In resisting a motion for summary judgment, the opposing party may not rely upon mere allegations or denials contained in its pleadings or briefs. Rather, the nonmoving party must come forward with specific facts showing the presence of a genuine issue of material fact for trial and significant probative evidence supporting the allegation. Anderson v. Liberty Lobby, Inc., 477 U.S. 242, 256, 106 S.Ct. 2505, 91 L.Ed.2d 202 (1986). Once the moving party has carried its burden under Rule 56(c), the party opposing summary judgment must do more than simply show there is some metaphysical doubt as to the material facts. " In the language of the Rule, the nonmoving party must come forward with 'specific facts showing that there is a genuine issue for trial.'" Matsushita Elec. Indus. Co., Ltd. v. Zenith Radio Corp., 475 U.S. 574, 587, 106 S.Ct. 1348, 89 L.Ed.2d 538 (1986) (quoting Fed.R.Civ.P. 56(e))

Page 1172

(emphasis in Matsushita ). One of the principal purposes of the summary judgment rule is to isolate and dispose of factually unsupported claims or defenses, and the rule should be interpreted in a way that allows it to accomplish this purpose. Celotex Corp. v. Catrett, 477 U.S. 317, 323-24, 106 S.Ct. 2548, 91 L.Ed.2d 265 (1986).

Findings of Fact

The court made initial findings of fact as to the background of the action in its Order of December 21, 2011. 835 F.Supp.2d at 1126-1128. The facts reflect the initial sending of Dillard's letter, its text, and Dr. Means' reaction to it. Neither party challenges or seeks modification of these findings, and they are adopted herein. Rather, the parties supplement these determinations with the results of the discovery conducted since the court's hearing on the preliminary injunction and the motion to dismiss.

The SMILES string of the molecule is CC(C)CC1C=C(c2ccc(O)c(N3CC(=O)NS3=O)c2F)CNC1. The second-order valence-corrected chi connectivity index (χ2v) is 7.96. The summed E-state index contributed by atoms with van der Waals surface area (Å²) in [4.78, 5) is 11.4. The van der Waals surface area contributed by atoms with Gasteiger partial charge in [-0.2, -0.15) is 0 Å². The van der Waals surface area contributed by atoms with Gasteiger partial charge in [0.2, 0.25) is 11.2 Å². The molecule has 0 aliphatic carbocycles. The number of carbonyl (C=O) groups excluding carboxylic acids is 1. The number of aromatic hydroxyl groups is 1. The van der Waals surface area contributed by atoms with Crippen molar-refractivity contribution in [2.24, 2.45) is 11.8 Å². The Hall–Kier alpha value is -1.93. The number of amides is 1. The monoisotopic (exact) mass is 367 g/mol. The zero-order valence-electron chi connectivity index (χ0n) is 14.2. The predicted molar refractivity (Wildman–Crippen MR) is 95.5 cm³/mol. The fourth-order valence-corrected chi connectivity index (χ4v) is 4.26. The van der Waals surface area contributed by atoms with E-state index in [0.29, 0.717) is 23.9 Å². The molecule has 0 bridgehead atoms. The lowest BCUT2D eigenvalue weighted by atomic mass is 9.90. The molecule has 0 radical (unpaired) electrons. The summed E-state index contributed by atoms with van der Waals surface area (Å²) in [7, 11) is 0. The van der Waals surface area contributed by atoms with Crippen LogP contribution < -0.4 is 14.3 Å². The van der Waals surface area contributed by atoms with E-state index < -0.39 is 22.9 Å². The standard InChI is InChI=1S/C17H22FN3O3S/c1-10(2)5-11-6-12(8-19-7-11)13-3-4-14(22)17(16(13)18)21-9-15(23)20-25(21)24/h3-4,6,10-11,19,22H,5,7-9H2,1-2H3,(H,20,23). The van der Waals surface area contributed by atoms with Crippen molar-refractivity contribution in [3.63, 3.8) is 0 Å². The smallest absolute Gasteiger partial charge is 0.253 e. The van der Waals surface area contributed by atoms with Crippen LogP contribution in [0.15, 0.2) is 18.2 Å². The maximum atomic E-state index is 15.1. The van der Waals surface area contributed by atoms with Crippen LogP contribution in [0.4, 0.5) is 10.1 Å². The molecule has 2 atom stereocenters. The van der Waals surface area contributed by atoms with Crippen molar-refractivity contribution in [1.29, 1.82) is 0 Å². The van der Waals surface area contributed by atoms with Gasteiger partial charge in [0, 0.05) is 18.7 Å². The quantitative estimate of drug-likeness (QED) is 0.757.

During cross-examination at the preliminary injunction hearing, Dr. Means was asked to agree that Dillard did not write in the letter that she would personally place a bomb under Dr. Means' car. Dr. Means agreed that the writer " carefully didn't say she was going to do anything," and instead spoke to " [w]hat some unknown entities" would do. She was asked if the letter spoke about " a possibility that somebody in the future might put a bomb under your car?" and she agreed, " Right, but that's pretty threatening."

She stated she did not know Dillard's actual intentions from the text of the letter, and stressed the lack of clarity in the letter as to who would perform certain acts:

She did not make a specific reference that, " I am going to shoot you." She made references that she was part of a " they" group and this " we" group, so I don't know what her intentions in her brain were.

She stated that " a particular person wrote this [letter] to me, and there's not a way to know if it's her or her cronies that feel like they would do anything to prevent ... prevent abortions from returning to Wichita, Kansas."